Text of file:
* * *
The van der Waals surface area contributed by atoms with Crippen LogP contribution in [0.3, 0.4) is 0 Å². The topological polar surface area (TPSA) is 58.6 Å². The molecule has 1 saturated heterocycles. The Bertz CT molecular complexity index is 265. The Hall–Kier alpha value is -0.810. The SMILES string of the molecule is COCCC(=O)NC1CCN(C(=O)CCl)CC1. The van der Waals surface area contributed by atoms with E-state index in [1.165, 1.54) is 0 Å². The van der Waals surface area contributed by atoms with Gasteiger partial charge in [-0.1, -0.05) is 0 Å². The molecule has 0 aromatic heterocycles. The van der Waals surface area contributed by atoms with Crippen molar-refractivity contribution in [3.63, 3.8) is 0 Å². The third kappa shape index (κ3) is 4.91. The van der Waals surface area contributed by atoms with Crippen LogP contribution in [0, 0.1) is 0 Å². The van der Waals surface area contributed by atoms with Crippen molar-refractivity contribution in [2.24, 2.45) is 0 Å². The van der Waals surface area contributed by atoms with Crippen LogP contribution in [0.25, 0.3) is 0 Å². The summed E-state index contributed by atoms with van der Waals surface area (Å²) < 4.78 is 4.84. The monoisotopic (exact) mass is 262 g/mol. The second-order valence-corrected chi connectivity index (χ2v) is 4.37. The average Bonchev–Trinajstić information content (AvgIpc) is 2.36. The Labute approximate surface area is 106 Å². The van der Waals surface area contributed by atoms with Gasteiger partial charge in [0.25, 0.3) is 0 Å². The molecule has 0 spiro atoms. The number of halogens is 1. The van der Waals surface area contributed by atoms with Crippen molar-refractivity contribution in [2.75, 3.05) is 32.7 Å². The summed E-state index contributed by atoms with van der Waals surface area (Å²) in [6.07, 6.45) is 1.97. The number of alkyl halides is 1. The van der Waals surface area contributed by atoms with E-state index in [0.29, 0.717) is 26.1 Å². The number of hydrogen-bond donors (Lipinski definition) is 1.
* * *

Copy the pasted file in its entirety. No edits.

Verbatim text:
The van der Waals surface area contributed by atoms with Crippen LogP contribution in [0.3, 0.4) is 0 Å². The topological polar surface area (TPSA) is 58.6 Å². The molecule has 1 saturated heterocycles. The Bertz CT molecular complexity index is 265. The Hall–Kier alpha value is -0.810. The SMILES string of the molecule is COCCC(=O)NC1CCN(C(=O)CCl)CC1. The van der Waals surface area contributed by atoms with E-state index in [1.165, 1.54) is 0 Å². The van der Waals surface area contributed by atoms with Gasteiger partial charge in [-0.1, -0.05) is 0 Å². The molecule has 0 aromatic heterocycles. The van der Waals surface area contributed by atoms with Crippen molar-refractivity contribution in [3.63, 3.8) is 0 Å². The third kappa shape index (κ3) is 4.91. The van der Waals surface area contributed by atoms with Crippen LogP contribution in [0, 0.1) is 0 Å². The van der Waals surface area contributed by atoms with Crippen molar-refractivity contribution in [2.24, 2.45) is 0 Å². The van der Waals surface area contributed by atoms with Crippen LogP contribution in [0.25, 0.3) is 0 Å². The summed E-state index contributed by atoms with van der Waals surface area (Å²) < 4.78 is 4.84. The monoisotopic (exact) mass is 262 g/mol. The second-order valence-corrected chi connectivity index (χ2v) is 4.37. The average Bonchev–Trinajstić information content (AvgIpc) is 2.36. The Labute approximate surface area is 106 Å². The van der Waals surface area contributed by atoms with Gasteiger partial charge in [0.25, 0.3) is 0 Å². The molecule has 0 spiro atoms. The number of halogens is 1. The van der Waals surface area contributed by atoms with Crippen molar-refractivity contribution in [2.75, 3.05) is 32.7 Å². The summed E-state index contributed by atoms with van der Waals surface area (Å²) in [6.07, 6.45) is 1.97. The number of alkyl halides is 1. The van der Waals surface area contributed by atoms with E-state index in [0.29, 0.717) is 26.1 Å². The number of hydrogen-bond donors (Lipinski definition) is 1.